Caroline Gregory is an editor, writer and charity worker. She worked as a long-term volunteer in the Calais 'Jungle' refugee camp and is chair of Friends of Refugees - Bedfordshire. She helps run Calais Action and works as a consultant for academic projects such as Lande: The Calais ‘Jungle’ and Beyond (Bristol University Press), a University of Oxford exhibition and book on the refugee crisis.
Nigel Farage is wrong. Immigration is not to blame for the decline of Christianity
The decline in Christianity and the rise in non-white populations in England and Wales have led some commentators to link the two together and urge Britain to close its borders, says Caroline Gregory. But the biblical command to "love the foreigner as yourself" is more pertinent than ever, she says
A church at Glastonbury? You’d better believe it!
Some Christians view Glastonbury as the antithesis of everything holy. On the contrary, this temporary city of half a million people reflects the joy of all God’s creation, as well being as a huge opportunity to show Christ’s love
Sending refugees to Rwanda is a cynical, callous idea. The bishops are right to oppose it
The UK’s first asylum flight to Rwanda was cancelled after intervention by the European Court of Human Rights. With every Church of England bishop, Christian charities and even the Prince of Wales decrying the policy, it’s time the government listened, says Caroline Gregory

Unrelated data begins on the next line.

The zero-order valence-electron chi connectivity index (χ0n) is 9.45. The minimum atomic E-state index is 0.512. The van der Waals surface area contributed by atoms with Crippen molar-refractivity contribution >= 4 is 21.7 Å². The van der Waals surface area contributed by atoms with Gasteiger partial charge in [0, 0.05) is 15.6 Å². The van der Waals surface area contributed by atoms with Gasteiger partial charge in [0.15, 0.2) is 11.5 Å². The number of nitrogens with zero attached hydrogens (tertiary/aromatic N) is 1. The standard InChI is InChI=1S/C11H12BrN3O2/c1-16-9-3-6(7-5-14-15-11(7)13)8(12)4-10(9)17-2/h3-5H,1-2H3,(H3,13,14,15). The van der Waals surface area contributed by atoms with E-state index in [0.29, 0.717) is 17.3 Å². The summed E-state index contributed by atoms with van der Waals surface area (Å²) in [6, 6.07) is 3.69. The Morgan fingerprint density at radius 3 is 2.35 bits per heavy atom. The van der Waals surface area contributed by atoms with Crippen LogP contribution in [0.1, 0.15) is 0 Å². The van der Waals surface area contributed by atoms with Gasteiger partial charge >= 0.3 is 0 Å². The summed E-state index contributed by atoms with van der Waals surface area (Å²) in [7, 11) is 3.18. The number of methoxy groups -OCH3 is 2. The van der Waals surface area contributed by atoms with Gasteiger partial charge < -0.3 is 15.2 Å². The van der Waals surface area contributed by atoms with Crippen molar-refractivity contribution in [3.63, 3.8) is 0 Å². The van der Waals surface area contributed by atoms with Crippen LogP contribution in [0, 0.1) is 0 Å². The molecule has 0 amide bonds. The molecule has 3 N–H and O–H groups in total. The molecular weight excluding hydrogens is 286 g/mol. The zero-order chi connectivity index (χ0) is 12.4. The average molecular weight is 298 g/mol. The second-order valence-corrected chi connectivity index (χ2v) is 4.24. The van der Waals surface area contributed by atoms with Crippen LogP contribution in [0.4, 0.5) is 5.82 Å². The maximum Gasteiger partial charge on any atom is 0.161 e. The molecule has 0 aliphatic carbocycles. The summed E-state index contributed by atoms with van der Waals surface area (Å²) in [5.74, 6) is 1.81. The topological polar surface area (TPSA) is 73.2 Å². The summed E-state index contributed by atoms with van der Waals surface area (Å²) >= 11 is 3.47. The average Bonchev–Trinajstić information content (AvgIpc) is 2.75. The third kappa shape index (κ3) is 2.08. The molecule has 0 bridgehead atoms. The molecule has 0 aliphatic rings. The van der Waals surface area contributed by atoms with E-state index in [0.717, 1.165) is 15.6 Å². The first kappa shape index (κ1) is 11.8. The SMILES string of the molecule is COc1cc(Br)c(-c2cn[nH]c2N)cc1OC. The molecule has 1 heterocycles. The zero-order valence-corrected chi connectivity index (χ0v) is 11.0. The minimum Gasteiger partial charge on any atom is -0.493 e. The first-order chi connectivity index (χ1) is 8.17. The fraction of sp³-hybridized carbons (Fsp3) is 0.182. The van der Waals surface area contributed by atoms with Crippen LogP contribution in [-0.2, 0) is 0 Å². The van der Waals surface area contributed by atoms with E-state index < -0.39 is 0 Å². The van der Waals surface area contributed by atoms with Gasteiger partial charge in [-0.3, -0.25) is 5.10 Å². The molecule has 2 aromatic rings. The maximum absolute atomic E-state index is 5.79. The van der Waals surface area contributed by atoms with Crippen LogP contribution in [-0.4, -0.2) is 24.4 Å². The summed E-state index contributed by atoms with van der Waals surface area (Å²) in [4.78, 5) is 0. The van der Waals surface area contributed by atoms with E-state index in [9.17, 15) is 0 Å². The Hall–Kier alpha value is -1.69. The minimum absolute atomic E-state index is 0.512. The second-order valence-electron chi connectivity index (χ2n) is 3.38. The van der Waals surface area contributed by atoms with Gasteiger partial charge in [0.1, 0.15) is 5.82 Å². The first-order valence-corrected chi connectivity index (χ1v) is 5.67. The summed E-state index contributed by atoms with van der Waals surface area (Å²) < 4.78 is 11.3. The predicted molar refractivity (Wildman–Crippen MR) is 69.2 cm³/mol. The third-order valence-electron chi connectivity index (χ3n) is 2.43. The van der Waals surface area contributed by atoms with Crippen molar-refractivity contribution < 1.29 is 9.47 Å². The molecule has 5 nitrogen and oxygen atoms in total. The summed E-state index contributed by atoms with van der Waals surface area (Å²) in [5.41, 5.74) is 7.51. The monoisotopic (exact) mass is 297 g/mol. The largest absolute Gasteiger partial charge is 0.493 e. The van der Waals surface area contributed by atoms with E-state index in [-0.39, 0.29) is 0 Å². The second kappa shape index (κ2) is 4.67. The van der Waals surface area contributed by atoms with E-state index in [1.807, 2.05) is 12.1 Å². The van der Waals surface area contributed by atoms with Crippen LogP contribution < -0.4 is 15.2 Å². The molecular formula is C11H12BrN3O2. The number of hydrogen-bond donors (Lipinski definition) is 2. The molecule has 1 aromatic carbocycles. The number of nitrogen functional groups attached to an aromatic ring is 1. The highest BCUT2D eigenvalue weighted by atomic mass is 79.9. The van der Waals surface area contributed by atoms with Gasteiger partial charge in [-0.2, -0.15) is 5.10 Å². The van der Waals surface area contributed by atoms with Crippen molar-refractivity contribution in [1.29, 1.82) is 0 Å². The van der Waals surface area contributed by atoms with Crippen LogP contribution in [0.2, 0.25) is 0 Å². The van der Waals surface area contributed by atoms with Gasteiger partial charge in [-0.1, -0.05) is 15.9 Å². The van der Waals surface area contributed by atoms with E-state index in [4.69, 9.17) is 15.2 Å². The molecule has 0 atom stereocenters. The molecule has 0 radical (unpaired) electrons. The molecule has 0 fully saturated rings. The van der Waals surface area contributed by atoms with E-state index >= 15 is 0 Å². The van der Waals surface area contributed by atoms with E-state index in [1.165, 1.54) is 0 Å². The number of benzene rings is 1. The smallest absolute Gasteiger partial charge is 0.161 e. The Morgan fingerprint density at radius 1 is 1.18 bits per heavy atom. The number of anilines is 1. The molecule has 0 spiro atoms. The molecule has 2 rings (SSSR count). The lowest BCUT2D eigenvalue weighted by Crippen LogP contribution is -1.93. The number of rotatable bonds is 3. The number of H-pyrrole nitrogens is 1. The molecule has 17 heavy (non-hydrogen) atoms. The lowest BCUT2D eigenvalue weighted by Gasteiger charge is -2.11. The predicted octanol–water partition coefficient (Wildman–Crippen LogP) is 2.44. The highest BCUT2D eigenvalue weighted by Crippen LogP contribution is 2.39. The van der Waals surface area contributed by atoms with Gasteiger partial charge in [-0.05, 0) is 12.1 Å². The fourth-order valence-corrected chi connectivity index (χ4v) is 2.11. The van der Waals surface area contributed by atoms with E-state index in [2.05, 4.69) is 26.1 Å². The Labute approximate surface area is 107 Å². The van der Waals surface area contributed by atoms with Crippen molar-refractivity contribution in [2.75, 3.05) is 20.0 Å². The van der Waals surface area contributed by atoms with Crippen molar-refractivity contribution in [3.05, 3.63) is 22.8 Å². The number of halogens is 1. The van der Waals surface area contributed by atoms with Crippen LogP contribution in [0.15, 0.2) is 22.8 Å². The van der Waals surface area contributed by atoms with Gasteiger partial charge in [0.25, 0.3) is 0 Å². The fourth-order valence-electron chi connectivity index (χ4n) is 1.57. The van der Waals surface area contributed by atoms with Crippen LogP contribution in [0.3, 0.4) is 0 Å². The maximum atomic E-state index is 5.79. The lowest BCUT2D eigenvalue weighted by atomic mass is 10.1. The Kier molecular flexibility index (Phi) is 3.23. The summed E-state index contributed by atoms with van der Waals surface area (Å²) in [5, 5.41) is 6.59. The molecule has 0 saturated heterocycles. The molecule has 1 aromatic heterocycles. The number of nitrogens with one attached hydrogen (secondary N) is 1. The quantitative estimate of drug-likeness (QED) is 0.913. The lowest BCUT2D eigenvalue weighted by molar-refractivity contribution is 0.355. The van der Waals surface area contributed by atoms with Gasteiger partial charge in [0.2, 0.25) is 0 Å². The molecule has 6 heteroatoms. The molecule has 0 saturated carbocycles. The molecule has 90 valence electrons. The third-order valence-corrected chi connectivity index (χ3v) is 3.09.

Want to help Ukrainians fleeing war? The last thing they need is your old clothes
A Ukrainian mother, carrying her possessions in three suitcases and trying to manage her children at the same time, will not be stopping at the border to pick up your grandad’s old holey jumper that should have gone to the charity shop 15 years ago.
Priti Patel’s new immigration bill is morally wrong. Any Christian who believes in ‘love your neighbour’ must stand against it
Jesus cared for the least and the lost, and we should be free to do the same. But the government’s new bill may criminalise anyone helping refugees, even if they’re drowning in our seas, says Caroline Gregory